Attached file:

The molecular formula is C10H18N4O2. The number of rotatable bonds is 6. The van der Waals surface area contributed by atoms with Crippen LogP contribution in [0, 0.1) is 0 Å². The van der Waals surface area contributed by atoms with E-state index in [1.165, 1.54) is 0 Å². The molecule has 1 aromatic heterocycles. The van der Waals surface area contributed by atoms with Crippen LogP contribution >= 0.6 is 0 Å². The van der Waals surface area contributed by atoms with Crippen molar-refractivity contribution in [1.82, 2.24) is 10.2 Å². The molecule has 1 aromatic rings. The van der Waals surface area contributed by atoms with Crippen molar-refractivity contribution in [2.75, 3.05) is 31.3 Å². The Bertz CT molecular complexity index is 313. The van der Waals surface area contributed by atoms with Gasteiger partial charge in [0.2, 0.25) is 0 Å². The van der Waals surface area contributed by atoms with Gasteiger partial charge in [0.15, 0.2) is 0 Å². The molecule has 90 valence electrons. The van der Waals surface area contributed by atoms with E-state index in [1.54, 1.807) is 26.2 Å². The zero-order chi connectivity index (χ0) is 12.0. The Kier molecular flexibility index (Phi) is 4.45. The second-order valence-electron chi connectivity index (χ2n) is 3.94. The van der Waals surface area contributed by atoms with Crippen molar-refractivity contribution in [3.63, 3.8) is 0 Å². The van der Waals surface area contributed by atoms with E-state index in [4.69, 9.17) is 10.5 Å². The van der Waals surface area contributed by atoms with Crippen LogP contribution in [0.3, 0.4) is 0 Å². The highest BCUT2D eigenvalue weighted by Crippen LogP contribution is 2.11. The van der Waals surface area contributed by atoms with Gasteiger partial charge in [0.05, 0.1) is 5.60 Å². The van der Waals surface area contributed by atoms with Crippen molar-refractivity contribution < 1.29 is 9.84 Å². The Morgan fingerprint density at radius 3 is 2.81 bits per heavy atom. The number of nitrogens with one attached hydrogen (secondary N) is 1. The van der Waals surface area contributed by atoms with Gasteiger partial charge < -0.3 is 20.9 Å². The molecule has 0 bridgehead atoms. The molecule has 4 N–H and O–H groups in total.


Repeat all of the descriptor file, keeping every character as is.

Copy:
The molecular formula is C10H18N4O2. The number of rotatable bonds is 6. The van der Waals surface area contributed by atoms with Crippen LogP contribution in [0, 0.1) is 0 Å². The van der Waals surface area contributed by atoms with E-state index in [1.165, 1.54) is 0 Å². The molecule has 1 aromatic heterocycles. The van der Waals surface area contributed by atoms with Crippen LogP contribution >= 0.6 is 0 Å². The van der Waals surface area contributed by atoms with Crippen molar-refractivity contribution in [1.82, 2.24) is 10.2 Å². The molecule has 1 aromatic rings. The van der Waals surface area contributed by atoms with Crippen molar-refractivity contribution in [2.75, 3.05) is 31.3 Å². The Bertz CT molecular complexity index is 313. The van der Waals surface area contributed by atoms with Gasteiger partial charge in [0.2, 0.25) is 0 Å². The van der Waals surface area contributed by atoms with Gasteiger partial charge in [0.15, 0.2) is 0 Å². The molecule has 90 valence electrons. The van der Waals surface area contributed by atoms with E-state index in [1.54, 1.807) is 26.2 Å². The zero-order chi connectivity index (χ0) is 12.0. The Kier molecular flexibility index (Phi) is 4.45. The second-order valence-electron chi connectivity index (χ2n) is 3.94. The van der Waals surface area contributed by atoms with Crippen molar-refractivity contribution in [3.63, 3.8) is 0 Å². The van der Waals surface area contributed by atoms with E-state index in [4.69, 9.17) is 10.5 Å². The van der Waals surface area contributed by atoms with Crippen LogP contribution in [0.3, 0.4) is 0 Å². The highest BCUT2D eigenvalue weighted by Crippen LogP contribution is 2.11. The van der Waals surface area contributed by atoms with Gasteiger partial charge in [0.05, 0.1) is 5.60 Å². The van der Waals surface area contributed by atoms with Crippen molar-refractivity contribution < 1.29 is 9.84 Å². The Morgan fingerprint density at radius 3 is 2.81 bits per heavy atom. The number of nitrogens with one attached hydrogen (secondary N) is 1. The van der Waals surface area contributed by atoms with Gasteiger partial charge < -0.3 is 20.9 Å². The molecule has 0 bridgehead atoms. The molecule has 4 N–H and O–H groups in total.